That will all be corrected, and that's the primary idea around spring ball. So with the focus on fundamentals and technique in the trenches, the major pops came from the secondary and with the wideouts. The two groups went toe-to-toe, literally, with single coverage and deep and intermediate routes dominating Friday's 25-period practice. Kent Richardson came up with several solid pass deflections, while Boogie Allen worked on settling into his new slot at free safety. That move – he manned the final defensive position with Chuck Pugh and starter Quinton Andrews – isn't in stone, and the former corner could find himself swapping spots often. It's a product of what head coach Rich Rodriguez calls furthering competition, and it's allowing the logjam of corners to get more reps while Allen does the same.
The practice, the first one outside this spring, started with the team split into individual position groups. Frey's unit worked on helmet placement, stance and bowing the back to keep a defender from bull rushing the lineman into the backfield. The line also practiced taking the defensive lineman into the next level so as to disrupt linebacker play, and pad level was emphasized there, with special precautions taken during iso plays. The tight ends, under Bill Stewart, the former quarterbacks coach, drilled on slightly new footwork and techniques the multi-year coach has implemented. Stewart, an offensive line coach for nearly 20 years, has the Tes begin their blocking by moving the player more on a twist of the torso and footwork than did former coach Herb hand, who wanted to drive the defensive ends or blitzing linebackers to the perimeter and away from the play. The release points within the scheme are slightly different, but no major adjustment, according to tight end Mike Villigrana. Stewart also had his players work shoulder location and combining a lower base with a hard first step and hand location within the numbers. It's all about leverage, and Villigrana was used as an example multiple times to show exactly what should be done.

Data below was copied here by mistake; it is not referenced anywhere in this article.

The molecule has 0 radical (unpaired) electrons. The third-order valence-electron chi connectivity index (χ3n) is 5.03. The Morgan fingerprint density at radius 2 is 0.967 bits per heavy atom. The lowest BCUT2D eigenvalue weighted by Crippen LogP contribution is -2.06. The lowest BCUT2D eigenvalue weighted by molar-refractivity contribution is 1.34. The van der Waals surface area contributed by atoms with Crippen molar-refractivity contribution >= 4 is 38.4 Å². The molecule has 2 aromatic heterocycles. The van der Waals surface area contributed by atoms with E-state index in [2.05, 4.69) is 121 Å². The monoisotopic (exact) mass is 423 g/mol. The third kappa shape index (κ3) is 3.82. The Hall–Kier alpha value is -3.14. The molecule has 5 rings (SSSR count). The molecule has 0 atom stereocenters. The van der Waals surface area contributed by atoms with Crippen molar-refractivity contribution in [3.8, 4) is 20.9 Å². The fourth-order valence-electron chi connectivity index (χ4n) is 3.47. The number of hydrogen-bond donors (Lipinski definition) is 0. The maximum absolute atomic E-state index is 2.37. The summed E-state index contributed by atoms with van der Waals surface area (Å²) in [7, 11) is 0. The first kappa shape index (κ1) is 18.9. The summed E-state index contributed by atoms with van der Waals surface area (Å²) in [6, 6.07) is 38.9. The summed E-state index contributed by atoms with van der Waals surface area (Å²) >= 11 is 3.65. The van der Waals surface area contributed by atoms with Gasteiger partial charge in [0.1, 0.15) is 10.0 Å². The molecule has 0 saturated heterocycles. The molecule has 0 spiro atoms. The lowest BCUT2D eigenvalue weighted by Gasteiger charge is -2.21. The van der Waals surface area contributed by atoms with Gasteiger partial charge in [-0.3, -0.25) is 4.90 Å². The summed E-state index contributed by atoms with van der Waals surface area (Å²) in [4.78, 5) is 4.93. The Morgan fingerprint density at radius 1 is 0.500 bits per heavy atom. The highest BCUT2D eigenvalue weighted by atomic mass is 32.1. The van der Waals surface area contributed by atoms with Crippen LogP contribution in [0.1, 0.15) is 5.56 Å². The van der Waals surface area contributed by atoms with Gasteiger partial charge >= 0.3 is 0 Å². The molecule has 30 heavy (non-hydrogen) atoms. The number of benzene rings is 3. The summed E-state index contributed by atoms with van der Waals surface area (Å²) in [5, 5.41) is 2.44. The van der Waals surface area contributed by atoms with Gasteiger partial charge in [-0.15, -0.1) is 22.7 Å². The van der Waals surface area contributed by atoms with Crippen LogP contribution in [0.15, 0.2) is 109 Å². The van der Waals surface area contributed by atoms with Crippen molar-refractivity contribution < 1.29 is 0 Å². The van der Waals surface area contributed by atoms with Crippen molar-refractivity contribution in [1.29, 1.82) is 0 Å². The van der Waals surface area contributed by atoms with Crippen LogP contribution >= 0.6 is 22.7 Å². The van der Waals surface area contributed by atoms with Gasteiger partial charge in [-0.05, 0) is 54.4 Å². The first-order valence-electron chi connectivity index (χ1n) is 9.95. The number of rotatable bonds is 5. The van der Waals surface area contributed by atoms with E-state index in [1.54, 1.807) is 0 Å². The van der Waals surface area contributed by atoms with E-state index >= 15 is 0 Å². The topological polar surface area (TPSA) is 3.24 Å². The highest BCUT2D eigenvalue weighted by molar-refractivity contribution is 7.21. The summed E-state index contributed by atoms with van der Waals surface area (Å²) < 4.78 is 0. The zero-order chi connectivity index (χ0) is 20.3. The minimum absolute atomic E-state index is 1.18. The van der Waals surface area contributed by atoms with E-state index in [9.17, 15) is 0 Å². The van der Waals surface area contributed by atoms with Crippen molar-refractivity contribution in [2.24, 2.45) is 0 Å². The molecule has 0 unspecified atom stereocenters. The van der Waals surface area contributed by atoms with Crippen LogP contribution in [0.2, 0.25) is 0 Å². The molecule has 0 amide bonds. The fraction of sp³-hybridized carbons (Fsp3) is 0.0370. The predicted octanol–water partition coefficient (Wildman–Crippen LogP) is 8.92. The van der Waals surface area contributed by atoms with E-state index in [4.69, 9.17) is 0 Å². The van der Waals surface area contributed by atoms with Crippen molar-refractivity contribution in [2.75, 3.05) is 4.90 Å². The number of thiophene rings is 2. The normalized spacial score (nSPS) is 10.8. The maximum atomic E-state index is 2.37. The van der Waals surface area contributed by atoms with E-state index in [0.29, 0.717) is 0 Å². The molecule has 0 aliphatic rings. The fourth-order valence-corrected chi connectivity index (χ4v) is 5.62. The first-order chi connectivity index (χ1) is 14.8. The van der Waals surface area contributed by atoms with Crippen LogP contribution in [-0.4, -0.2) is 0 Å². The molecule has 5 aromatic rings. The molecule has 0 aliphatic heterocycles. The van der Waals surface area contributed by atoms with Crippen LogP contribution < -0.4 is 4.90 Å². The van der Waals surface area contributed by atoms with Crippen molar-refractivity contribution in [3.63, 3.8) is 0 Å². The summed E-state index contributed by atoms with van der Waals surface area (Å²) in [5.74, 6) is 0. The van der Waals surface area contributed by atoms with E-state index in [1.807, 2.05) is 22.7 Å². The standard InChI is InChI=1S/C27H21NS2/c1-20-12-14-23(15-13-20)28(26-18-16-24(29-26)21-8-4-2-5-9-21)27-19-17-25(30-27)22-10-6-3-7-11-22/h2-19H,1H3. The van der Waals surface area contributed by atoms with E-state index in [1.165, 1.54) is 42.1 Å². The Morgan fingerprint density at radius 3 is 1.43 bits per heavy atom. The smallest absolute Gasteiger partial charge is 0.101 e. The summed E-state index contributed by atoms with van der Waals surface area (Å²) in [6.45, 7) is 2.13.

The quarterbacks practiced drops from under center and out of the gun along with ball location up around the head and shoulder before the throw. Several sessions of passes into the flats and mid-range vertically down the seams highlighted the fast-paced attack. Snaps were taken two at a time, with the signal caller sharing half the field with their counterpart and the wideouts, two or three for each QB, running patterns. One would be a pass into the flats, one a curl or seam route and another an out or in pattern. Adam Bednarik looked solid mechanically and technically, but lakced some velocity, which is to be expected. Jarrett Brown probably threw the ball even better than Pat White.